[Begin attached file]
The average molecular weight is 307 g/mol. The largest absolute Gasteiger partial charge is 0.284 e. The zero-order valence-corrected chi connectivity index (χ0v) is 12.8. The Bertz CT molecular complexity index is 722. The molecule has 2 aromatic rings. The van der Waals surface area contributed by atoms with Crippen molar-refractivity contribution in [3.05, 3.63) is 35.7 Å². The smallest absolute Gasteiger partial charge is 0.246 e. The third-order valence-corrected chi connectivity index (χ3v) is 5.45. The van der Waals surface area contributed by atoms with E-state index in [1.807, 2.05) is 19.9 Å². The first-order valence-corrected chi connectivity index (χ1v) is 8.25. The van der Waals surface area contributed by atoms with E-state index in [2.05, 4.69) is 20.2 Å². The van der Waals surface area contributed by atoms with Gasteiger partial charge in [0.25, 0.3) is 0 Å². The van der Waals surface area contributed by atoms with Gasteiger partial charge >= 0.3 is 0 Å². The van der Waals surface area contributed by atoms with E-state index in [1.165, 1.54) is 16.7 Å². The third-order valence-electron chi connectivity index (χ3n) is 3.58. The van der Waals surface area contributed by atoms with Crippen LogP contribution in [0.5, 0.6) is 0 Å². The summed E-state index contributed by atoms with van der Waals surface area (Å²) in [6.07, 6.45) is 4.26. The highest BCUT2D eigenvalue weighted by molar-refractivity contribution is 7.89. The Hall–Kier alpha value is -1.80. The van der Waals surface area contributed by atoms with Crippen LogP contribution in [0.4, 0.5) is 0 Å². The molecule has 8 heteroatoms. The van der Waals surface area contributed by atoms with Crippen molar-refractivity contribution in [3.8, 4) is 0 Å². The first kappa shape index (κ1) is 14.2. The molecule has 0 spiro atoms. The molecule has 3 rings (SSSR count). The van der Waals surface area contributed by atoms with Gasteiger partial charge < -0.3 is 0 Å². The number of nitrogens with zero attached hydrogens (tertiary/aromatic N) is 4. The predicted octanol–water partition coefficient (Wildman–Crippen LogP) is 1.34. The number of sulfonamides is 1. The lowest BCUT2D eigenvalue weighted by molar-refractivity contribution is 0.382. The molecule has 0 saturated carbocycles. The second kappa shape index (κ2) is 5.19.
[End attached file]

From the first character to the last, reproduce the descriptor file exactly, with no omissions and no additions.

The average molecular weight is 307 g/mol. The largest absolute Gasteiger partial charge is 0.284 e. The zero-order valence-corrected chi connectivity index (χ0v) is 12.8. The Bertz CT molecular complexity index is 722. The molecule has 2 aromatic rings. The van der Waals surface area contributed by atoms with Crippen molar-refractivity contribution in [3.05, 3.63) is 35.7 Å². The smallest absolute Gasteiger partial charge is 0.246 e. The third-order valence-corrected chi connectivity index (χ3v) is 5.45. The van der Waals surface area contributed by atoms with E-state index in [1.807, 2.05) is 19.9 Å². The first-order valence-corrected chi connectivity index (χ1v) is 8.25. The van der Waals surface area contributed by atoms with E-state index in [2.05, 4.69) is 20.2 Å². The van der Waals surface area contributed by atoms with Gasteiger partial charge in [0.25, 0.3) is 0 Å². The van der Waals surface area contributed by atoms with Gasteiger partial charge >= 0.3 is 0 Å². The van der Waals surface area contributed by atoms with E-state index in [1.165, 1.54) is 16.7 Å². The third-order valence-electron chi connectivity index (χ3n) is 3.58. The van der Waals surface area contributed by atoms with Crippen LogP contribution in [0.5, 0.6) is 0 Å². The summed E-state index contributed by atoms with van der Waals surface area (Å²) in [6.07, 6.45) is 4.26. The highest BCUT2D eigenvalue weighted by molar-refractivity contribution is 7.89. The Hall–Kier alpha value is -1.80. The van der Waals surface area contributed by atoms with Crippen LogP contribution in [0.4, 0.5) is 0 Å². The molecule has 8 heteroatoms. The van der Waals surface area contributed by atoms with Crippen molar-refractivity contribution in [3.8, 4) is 0 Å². The first kappa shape index (κ1) is 14.2. The molecule has 0 spiro atoms. The molecule has 3 rings (SSSR count). The van der Waals surface area contributed by atoms with Gasteiger partial charge < -0.3 is 0 Å². The number of nitrogens with zero attached hydrogens (tertiary/aromatic N) is 4. The predicted octanol–water partition coefficient (Wildman–Crippen LogP) is 1.34. The number of sulfonamides is 1. The lowest BCUT2D eigenvalue weighted by molar-refractivity contribution is 0.382. The molecule has 0 saturated carbocycles. The second kappa shape index (κ2) is 5.19.